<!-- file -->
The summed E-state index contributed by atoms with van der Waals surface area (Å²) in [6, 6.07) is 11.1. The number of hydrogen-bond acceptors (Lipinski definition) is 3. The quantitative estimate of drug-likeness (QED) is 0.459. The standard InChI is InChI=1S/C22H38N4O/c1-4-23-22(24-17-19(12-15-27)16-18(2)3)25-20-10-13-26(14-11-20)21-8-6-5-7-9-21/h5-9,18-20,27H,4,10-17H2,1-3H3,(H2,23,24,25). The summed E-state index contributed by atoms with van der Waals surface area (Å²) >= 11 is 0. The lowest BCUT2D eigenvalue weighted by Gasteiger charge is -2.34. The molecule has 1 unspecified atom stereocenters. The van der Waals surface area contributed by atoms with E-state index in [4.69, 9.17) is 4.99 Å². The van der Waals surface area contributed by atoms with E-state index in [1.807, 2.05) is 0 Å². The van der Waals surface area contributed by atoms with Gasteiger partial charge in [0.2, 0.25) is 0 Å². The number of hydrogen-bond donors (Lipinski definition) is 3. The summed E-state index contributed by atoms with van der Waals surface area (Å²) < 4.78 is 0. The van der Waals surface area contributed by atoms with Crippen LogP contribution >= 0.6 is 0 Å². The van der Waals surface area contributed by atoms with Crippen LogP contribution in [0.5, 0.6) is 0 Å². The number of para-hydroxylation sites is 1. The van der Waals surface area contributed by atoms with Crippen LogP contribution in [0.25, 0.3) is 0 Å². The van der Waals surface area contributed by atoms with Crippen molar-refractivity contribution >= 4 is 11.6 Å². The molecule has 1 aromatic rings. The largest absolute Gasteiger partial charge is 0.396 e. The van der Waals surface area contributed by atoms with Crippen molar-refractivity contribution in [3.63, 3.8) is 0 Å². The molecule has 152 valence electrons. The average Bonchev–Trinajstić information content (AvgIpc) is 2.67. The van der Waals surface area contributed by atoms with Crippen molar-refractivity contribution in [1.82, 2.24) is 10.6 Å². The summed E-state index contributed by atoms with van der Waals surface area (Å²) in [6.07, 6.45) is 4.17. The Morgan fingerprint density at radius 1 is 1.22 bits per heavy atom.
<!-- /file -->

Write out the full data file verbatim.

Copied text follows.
The summed E-state index contributed by atoms with van der Waals surface area (Å²) in [6, 6.07) is 11.1. The number of hydrogen-bond acceptors (Lipinski definition) is 3. The quantitative estimate of drug-likeness (QED) is 0.459. The standard InChI is InChI=1S/C22H38N4O/c1-4-23-22(24-17-19(12-15-27)16-18(2)3)25-20-10-13-26(14-11-20)21-8-6-5-7-9-21/h5-9,18-20,27H,4,10-17H2,1-3H3,(H2,23,24,25). The summed E-state index contributed by atoms with van der Waals surface area (Å²) >= 11 is 0. The lowest BCUT2D eigenvalue weighted by Gasteiger charge is -2.34. The molecule has 1 unspecified atom stereocenters. The van der Waals surface area contributed by atoms with E-state index in [4.69, 9.17) is 4.99 Å². The van der Waals surface area contributed by atoms with E-state index in [1.807, 2.05) is 0 Å². The van der Waals surface area contributed by atoms with Gasteiger partial charge in [0.2, 0.25) is 0 Å². The number of hydrogen-bond donors (Lipinski definition) is 3. The summed E-state index contributed by atoms with van der Waals surface area (Å²) < 4.78 is 0. The van der Waals surface area contributed by atoms with Crippen LogP contribution >= 0.6 is 0 Å². The van der Waals surface area contributed by atoms with Crippen LogP contribution in [0.5, 0.6) is 0 Å². The number of para-hydroxylation sites is 1. The van der Waals surface area contributed by atoms with Crippen LogP contribution in [0.25, 0.3) is 0 Å². The van der Waals surface area contributed by atoms with Crippen molar-refractivity contribution >= 4 is 11.6 Å². The molecule has 1 aromatic rings. The largest absolute Gasteiger partial charge is 0.396 e. The van der Waals surface area contributed by atoms with Crippen molar-refractivity contribution in [3.63, 3.8) is 0 Å². The molecule has 152 valence electrons. The average Bonchev–Trinajstić information content (AvgIpc) is 2.67. The van der Waals surface area contributed by atoms with Crippen molar-refractivity contribution in [1.82, 2.24) is 10.6 Å². The summed E-state index contributed by atoms with van der Waals surface area (Å²) in [6.07, 6.45) is 4.17. The Morgan fingerprint density at radius 1 is 1.22 bits per heavy atom.